Integrated Reporting Reaches Milestone, But US Unimpressed
The integrated reporting movement is picking up steam, with the Deutsche Börse Group announcing that it has become the first stock exchange – and the 100th business overall – to join a pilot program run by the International Integrated Reporting Council.
The Deutsche Börse Group has about 765 listed companies with a combined market cap of €1.185 trillion. The addition of such a major financial player to the IIRC pilot program – which is designed to test and help develop an integrated reporting framework – undoubtedly helps IIRC’s cause. Council chief executive Paul Druckman said the stock exchange’s participation shows the speed with which IR is gaining momentum in capital markets.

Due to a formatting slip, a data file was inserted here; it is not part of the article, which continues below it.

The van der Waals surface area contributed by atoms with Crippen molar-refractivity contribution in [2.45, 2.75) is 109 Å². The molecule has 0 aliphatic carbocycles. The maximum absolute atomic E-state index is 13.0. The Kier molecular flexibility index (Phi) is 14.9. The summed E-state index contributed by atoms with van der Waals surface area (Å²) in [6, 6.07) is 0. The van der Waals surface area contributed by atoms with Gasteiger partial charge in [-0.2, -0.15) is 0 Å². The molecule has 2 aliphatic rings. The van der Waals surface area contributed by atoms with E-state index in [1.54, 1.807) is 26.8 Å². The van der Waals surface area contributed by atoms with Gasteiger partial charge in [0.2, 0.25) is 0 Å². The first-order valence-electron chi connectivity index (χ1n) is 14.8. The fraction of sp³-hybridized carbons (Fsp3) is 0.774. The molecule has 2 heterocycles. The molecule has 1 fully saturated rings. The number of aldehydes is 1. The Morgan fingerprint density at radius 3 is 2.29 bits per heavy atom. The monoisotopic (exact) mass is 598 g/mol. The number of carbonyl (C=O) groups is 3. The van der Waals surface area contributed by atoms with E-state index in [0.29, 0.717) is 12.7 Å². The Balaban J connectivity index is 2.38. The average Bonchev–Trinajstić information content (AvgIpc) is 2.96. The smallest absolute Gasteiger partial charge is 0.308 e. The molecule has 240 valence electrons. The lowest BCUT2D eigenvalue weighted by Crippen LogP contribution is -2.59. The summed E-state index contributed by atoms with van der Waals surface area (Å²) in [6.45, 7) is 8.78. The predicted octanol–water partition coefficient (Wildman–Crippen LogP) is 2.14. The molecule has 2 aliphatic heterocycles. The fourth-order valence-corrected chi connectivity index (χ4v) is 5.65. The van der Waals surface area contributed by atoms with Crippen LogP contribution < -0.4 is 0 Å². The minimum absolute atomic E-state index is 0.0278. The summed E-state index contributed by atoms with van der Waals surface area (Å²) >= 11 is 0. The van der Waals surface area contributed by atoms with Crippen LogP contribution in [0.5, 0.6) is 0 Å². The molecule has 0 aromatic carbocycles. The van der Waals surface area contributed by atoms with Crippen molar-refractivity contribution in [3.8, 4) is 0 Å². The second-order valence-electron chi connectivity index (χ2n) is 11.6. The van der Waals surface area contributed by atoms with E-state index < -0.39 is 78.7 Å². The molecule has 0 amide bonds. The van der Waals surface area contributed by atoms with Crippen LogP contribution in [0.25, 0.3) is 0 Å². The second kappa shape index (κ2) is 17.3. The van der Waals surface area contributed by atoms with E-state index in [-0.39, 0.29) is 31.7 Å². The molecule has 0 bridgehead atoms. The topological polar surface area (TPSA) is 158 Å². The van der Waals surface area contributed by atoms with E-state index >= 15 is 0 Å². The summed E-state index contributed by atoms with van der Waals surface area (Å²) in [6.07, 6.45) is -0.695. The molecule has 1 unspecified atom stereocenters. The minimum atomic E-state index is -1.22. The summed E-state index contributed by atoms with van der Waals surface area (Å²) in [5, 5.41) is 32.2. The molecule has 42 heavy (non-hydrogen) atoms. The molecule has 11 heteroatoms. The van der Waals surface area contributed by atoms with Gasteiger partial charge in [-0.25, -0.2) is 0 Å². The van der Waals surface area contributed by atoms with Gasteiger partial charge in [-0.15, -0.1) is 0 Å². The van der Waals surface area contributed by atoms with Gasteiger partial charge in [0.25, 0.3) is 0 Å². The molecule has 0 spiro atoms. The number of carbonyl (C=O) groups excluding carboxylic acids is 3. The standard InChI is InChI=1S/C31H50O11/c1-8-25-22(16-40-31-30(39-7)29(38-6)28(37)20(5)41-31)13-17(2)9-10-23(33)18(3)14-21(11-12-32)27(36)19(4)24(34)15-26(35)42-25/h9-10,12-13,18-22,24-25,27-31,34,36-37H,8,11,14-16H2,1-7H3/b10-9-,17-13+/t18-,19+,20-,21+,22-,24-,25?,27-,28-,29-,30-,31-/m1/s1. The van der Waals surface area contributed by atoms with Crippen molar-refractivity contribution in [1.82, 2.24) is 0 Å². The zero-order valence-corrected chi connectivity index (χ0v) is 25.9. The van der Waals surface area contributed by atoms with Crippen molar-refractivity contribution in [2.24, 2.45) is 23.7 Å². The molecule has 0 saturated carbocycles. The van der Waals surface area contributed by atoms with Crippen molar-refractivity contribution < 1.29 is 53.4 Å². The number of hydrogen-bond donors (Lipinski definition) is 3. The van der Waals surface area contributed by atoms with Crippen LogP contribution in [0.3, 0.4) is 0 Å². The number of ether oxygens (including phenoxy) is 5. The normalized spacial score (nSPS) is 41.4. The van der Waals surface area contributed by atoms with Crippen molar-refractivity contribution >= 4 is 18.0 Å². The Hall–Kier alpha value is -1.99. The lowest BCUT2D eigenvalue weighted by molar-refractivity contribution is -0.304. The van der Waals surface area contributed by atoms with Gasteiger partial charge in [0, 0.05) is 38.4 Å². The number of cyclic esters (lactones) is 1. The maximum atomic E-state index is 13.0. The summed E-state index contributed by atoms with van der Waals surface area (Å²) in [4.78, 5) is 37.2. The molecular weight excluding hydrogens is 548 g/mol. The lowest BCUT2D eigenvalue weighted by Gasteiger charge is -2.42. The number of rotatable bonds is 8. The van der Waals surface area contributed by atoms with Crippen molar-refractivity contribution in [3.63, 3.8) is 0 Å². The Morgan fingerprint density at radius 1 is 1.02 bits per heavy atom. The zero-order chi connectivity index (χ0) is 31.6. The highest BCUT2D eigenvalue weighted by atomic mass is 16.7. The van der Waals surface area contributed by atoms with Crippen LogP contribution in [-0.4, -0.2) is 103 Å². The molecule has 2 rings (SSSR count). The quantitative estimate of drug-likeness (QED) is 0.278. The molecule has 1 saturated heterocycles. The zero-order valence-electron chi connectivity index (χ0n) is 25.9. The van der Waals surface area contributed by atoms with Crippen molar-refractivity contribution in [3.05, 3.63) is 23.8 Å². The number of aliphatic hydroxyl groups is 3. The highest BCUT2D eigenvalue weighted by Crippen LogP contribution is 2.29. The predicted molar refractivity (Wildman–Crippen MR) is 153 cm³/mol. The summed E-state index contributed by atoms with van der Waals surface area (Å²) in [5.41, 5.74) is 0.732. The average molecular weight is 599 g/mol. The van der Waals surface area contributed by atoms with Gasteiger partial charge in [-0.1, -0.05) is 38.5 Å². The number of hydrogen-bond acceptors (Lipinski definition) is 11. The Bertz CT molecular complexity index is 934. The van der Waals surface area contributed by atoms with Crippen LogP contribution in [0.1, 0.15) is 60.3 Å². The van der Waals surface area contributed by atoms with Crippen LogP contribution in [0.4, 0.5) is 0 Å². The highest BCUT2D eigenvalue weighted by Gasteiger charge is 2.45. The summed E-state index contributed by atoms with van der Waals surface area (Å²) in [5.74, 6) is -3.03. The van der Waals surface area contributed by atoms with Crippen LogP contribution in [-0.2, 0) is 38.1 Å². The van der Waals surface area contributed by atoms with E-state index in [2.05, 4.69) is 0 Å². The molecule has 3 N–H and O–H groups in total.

But looking over the list of pilot companies, one fact is clear: IIRC isn’t gaining much traction in the US. As of July 19, there were only seven American pilot participants: Microsoft, Prudential, Clorox, Coca-Cola, Jones Lang LaSalle, PR company Edelman, and mining and metals firm Cliffs Natural Resources.
The Association of Chartered Certified Accountants has pointed to one factor that may be holding back IR adoption. The ACCA said IIRC should provide case studies of best practices across a range of organizations. Without this, understanding of the IR movement has been low.
In its response to IIRC’s framework draft, released in April, the ACCA also says the plans are “right in principle,” but gaps in the framework remain. The association said there is an unclear relationship between the integrated report and other forms of reporting, such as sustainability and statutory narrative reports. The framework also needs to address how hard preparers should strive to keep down the size of reports, ACCA said.
Tamar Wilner is Senior Editor at Environmental Leader PRO.
Picture credit: Deutsche Börse Group
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